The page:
I’m barrelling through my Month of Rereading with another three done and dusted! I’ve read all of my pile except for “Thunderhead” and “Green Grass of Wyoming” and added one, too, and I’m currently whizzing through a few last non-fiction ones, too …
Larry McMurtry – “The Last Picture Show”
(09 April 2000)
A copy bought in America, although it turns out I first read it before I owned a copy (more of that later). Still an amazing book on its third read. A wonderful, elegiac portrait of small-town America with its heroes and villains, revolving around the high school football team and its cheerleaders even when neither are actually very good. I’d forgotten how graphic it is, but the sex scenes are not gratuitous: it’s about teenagers growing up in a town where your first love object is likely to be a farm animal, and virginity is something to be both prized and got rid of – and there are some terribly embarrassing fumbles which are portrayed in as much excruciating detail as a rather humiliating trip to Mexico which will be built into something quite different back in Thalia.
Who can forget Duane, the football hero, Sonny, the not-so-much-a-hero with the soft heart and Jacy, scheming, adulterous daughter of a scheming, adulterous mother, as well as the cast assembled around them? No one is better at portraying small town love and life and few are as good at writing in a style which is utterly straight and believeable, as if he is literally writing down the facts. No wonder McMurtry went on to write four sequels – I will be rereading books 2 and 3 before launching into my newish copies of 4 and 5!
Here are my reviews from my previous reads:
February 1998 (from library)
“Engaging coming-of-age novel about young and older in a small town in Texas. Appealing, honest and well-written.”
July 2000 (this copy)
“A rereading made more interesting and poignant by my having read the other two books in the trilogy in the meantime. Classic characters and an engaging story line, all told in a confiding, open style that brings you right into their lives.”
Jane Austen – “Northanger Abbey”
(bought pre-1989: sticky backed plastic cover and student pencil notes)
I’m afraid that I have to admit that this is my favourite Jane Austen, and I’m very glad I was inspired by Ali’s revisit to come back to it myself. The tale of young Catherine Moreland, very much not a classic heroine, and her adventures in Bath and staying with friends in the Abbey of the title, getting all overcome by her Gothic reading matter and having all sorts of imaginings, is so mischievous and cheeky, and even the gear change between life in Bath and the gothic misconceptions doesn’t clunk as much as it amuses. Austen has female friendships and sibling relationships down so exactly, and pretty well every page has a jewel: a witty aside, a delicious turn of phrase, a subtle unpinning of the fabric of “polite society” … and Catherine is a lovely heroine, even when she’s being silly.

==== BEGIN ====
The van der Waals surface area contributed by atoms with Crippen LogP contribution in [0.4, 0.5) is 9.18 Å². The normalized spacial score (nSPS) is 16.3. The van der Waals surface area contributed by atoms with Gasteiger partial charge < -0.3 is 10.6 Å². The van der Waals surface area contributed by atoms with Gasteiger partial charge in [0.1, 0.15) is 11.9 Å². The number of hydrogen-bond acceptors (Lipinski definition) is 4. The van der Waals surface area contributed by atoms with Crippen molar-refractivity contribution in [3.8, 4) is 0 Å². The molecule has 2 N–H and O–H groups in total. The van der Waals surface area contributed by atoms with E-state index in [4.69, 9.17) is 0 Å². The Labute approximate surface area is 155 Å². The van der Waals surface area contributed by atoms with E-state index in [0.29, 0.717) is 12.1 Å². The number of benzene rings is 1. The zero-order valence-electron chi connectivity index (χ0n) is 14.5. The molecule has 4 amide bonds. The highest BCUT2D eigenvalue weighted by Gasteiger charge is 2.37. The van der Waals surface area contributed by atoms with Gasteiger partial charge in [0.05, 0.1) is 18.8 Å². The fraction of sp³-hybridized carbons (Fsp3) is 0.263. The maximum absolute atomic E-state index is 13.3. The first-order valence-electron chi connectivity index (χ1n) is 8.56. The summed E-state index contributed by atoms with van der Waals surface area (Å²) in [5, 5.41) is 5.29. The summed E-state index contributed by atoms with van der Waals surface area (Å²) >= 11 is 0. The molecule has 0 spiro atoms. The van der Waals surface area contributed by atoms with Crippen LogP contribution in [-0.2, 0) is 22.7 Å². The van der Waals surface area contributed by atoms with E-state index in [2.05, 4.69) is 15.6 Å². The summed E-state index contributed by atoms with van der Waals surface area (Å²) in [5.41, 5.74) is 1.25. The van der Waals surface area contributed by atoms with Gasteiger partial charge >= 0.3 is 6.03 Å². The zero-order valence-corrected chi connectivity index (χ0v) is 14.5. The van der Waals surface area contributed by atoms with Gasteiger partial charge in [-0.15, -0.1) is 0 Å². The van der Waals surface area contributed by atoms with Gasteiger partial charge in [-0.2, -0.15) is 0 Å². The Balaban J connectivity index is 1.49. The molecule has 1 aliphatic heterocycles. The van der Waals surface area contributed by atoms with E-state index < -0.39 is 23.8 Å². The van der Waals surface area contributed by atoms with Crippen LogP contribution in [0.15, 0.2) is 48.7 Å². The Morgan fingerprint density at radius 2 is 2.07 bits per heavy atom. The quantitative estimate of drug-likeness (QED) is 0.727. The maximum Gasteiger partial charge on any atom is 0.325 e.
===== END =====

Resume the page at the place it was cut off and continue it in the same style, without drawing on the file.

I do know this one really well (as my detailed student notes testify!) so there were no surprises on rereading, except maybe the balance between Bath and Abbey is rather heavier on the Bath side. It’s interesting having read it alongside “Jane Eyre”, the real gothic novel of the two, of course, and seeing the parallels: most noticeably, two solo post chaise rides across country: but Catherine is careful not to leave anything in the pockets inside the coach!
It was lovely to be able to wallow in this one again – a very worthwhile reread.
Paul Magrs – “Exchange”
(28 April 2007)
This was a book that made me contact the author when I finished it, because of this little gem, near the end. They’re talking about setting a load of books free:
‘I’ve heard about this,’ said Simon. ‘Where they leave them in cafes and on buses and you pick them up, read them, leave your message and liberate them again, for someone else to find …
It also contains a sentence which sums up, for me, the style and content of a Paul Magrs book:
He was wooing her with gateaux and frothy mochas and the tender ministrations of his plastic hands …
Down to earth, rooted in reality, but with that twist of oddness. Although, actually, this is one of his least odd books. Simon, a classic orphaned YA hero, is living with his grandparents in a depressing small town. On one of their regular Saturday trips, he and his gran, Winnie, discover The Great Big Book Exchange, its eccentric owner and his Goth assistant, Kelly. Both Simon and Winnie forge new friendships, and then Winnie rediscovers an old one, too, in the pages of a book. As I said, this is one of Paul’s less magical books: to be honest, I prefer these, as I read even the very vampiry and witchy ones for the great believeable, earthy characters, often rooted firmly in the North East.
I galloped through this book this time, as I remember doing last time. It is a fairly easy read and with such lovely characters. I hope he writes about Simon again one day. Funny point of reference: the author, Ada, reminded me somewhat of Elizabeth Taylor’s Angel! Not such a monster, but a similar modus operandi …
Up next: I’ve finished “How to Watch the Olympics” but will give that its own review as it’s not a reread. I have also realised that I haven’t done any non-fiction, so I’m going to check for a biography or travel book to take me through to the end of this glorious month …